I swear I’m not making this up. No sooner had I finished my post about the Top Ten Green School Projects to tackle, and fallen into bed when my newly minted third grader hit me with this zinger.
It seems stainless steel water bottles are noisy. Really. When little hands drop stainless steel water bottles from their desks, apparently they make quite a din. So my son’s teacher, on the first day of school, banned anything other than plastic water bottles.
That’s a problem for us.
After much experimentation with everything from re-used Honest Tea glass bottles to Sigg water bottles, I finally switched the family over to stainless steel water bottles. I even shelled out $20 for insulated stainless steel water bottles.
I looked and looked and looked and realized we just have no more plastic water bottles. As an ode to my bloggy friend Beth of Fake Plastic Fish, the nation’s top anti-plastics blogger, I had banned plastic water bottles from the house!
My son was very concerned.
“I can’t go to school! I need a plastic water bottle!”
“We don’t have any! You’ll have to take the stainless steel. I’ll write a note to the teacher,” I responded.
“No,” he insisted. “It HAS to be plastic. The stainless ones make too much noise; they fall from the desks.”
“Well, we got rid of all the plastic water bottles and I’m not buying any more,” I retorted. “Can’t you just get up and use the water fountain?”
“NO!!!,” he shrieked. “We can’t just get up and get a drink of water whenever we feel like it. We only get breaks like only every two hours. And I won’t get to drink until lunch time. And it’s TOO LONG!!!,” he exhaled in a burst of eight-year-old whininess.
Now I thought about just letting this go. I’ve recovered from Green Mom Culture Shock. I understand that not everything will be a Green Nirvana, not even at a Montgomery County, Maryland Green School.
I hate being THAT MOM. Yes, I’ve been called a “piece of work.”
But as I’ve blogged before, you can either sit behind your laptop and bemoan the state of the world, or you can do something.
So I wrote an email to his teacher.
Dear Ms. X:
I hope you are enjoying a wonderful start to the school year. I very much look forward to meeting you at Back to School Night.
My son informed me this morning that he needed a plastic water bottle rather than the stainless steel one he brought to class. As part of our family’s commitment to protecting and preserving the environment and our family’s health, we have reduced our use of plastics, including plastic water bottles. We no longer own any plastic water bottles – part of an expensive, time consuming process to switch from plastic to stainless steel, glass, and other more eco-friendly alternatives.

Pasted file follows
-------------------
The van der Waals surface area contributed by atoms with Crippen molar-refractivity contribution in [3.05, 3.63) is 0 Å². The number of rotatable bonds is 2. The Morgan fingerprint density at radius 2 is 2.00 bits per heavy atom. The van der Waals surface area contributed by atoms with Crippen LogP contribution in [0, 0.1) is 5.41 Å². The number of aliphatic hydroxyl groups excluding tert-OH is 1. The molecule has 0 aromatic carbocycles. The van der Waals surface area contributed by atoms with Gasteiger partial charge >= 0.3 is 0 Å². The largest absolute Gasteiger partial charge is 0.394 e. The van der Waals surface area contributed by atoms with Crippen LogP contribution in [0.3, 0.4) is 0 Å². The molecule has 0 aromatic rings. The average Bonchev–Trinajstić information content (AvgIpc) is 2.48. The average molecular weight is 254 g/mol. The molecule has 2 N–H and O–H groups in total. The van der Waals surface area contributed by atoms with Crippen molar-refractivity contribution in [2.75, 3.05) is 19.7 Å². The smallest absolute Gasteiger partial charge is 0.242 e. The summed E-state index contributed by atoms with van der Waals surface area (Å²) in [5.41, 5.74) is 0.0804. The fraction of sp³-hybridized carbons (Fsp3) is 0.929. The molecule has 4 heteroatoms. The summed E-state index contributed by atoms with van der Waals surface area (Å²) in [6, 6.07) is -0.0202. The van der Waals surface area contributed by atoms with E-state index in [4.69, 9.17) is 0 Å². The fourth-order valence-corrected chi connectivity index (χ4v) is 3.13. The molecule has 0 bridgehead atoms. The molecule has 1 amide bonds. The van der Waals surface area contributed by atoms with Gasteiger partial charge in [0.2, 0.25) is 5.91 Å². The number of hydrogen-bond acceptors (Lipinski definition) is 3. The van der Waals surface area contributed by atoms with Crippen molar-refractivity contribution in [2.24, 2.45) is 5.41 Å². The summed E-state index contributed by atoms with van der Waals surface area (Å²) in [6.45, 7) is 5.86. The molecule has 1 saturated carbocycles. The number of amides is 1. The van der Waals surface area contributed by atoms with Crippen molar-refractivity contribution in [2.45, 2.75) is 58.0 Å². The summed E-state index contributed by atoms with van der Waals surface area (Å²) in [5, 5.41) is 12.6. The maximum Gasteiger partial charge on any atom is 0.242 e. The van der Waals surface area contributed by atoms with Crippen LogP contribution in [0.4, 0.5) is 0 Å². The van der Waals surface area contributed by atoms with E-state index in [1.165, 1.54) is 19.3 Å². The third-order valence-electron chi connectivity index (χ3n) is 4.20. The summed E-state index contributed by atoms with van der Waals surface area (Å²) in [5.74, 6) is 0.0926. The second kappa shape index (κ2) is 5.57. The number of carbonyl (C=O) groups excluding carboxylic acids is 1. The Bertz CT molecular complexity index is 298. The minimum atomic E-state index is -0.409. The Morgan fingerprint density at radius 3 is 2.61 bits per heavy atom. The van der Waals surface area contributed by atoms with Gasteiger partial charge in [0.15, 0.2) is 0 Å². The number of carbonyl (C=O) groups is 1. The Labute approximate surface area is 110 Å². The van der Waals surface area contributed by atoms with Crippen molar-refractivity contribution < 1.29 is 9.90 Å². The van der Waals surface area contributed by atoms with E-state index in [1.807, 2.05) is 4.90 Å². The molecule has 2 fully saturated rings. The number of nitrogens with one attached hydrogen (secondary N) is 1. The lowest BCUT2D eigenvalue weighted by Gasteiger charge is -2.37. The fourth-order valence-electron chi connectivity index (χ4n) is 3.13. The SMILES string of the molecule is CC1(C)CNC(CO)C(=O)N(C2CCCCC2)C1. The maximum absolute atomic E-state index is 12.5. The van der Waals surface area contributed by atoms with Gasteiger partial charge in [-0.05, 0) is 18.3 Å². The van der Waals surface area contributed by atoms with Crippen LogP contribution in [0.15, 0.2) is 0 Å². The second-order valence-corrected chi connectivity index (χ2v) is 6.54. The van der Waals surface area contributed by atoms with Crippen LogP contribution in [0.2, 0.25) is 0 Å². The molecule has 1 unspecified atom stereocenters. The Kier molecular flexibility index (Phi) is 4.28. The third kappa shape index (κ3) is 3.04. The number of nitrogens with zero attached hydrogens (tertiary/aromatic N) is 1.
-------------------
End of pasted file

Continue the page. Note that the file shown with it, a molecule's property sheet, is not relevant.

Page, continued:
I respectfully ask you to reconsider requiring plastic water bottles for the following reasons:
1) many plastic bottles leach harmful chemicals which can disrupt the endocrine system of young children. Plastic #3 (polyvinyl chloride/PVC can leach hormone-disrupting chemicals into the liquids they are storing and will release synthetic carcinogens into the environment when incinerated. Plastic #6 (polystyrene/PS), leaches styrene, a probable human carcinogen, into food and drinks as well;
2) the plastic nib at the top of most plastic water bottles is easily scratched by young teeth, resulting in ingestion of plastic chemicals (as opposed to most stainless steel bottles, which contain an open spout for drinking);
3) stainless steel bottles, like the one I purchased for my son, can be insulated to keep water cooler longer;
4) the production of plastics accounts for about 8% of our usage of fossil fuels (petroleum, oil, natural gas);
5) it would be expensive, wasteful and time consuming for the class to replace their existing water bottles with plastic. My son told me that all but about two of the students came to school with stainless or other bottles made of materials other than plastic (likely for the reasons cited above).
I understand there is a noise issue that is causing you to request plastic bottles rather than water. Could I help you to brainstorm other solutions? Perhaps the stainless water bottles could be labeled, put in a blanket and left in a wagon near the door. I recall that approach being used for lunch bags in my son’s classroom last year.
I’m so sorry to have our first communication be about this issue. As you can tell, I am very passionate about environmental issues! I am happy to help you as you look at other classroom issues and their impact on the environment – I know from experience that switching from conventional methods to greener, more environmentally friendly practices can be a long process, requiring lots of trade-offs and education.
Thanks so much for your consideration.
Yikes. Where do you think this will lead? And actually, I spoke too soon. I’m experiencing Green Mom Culture Shock all over again.
How’s back-to-school going in your world? I’m thinking of updating that post about “Top 10 Green Projects” to make it “Top 20 Green Projects.”
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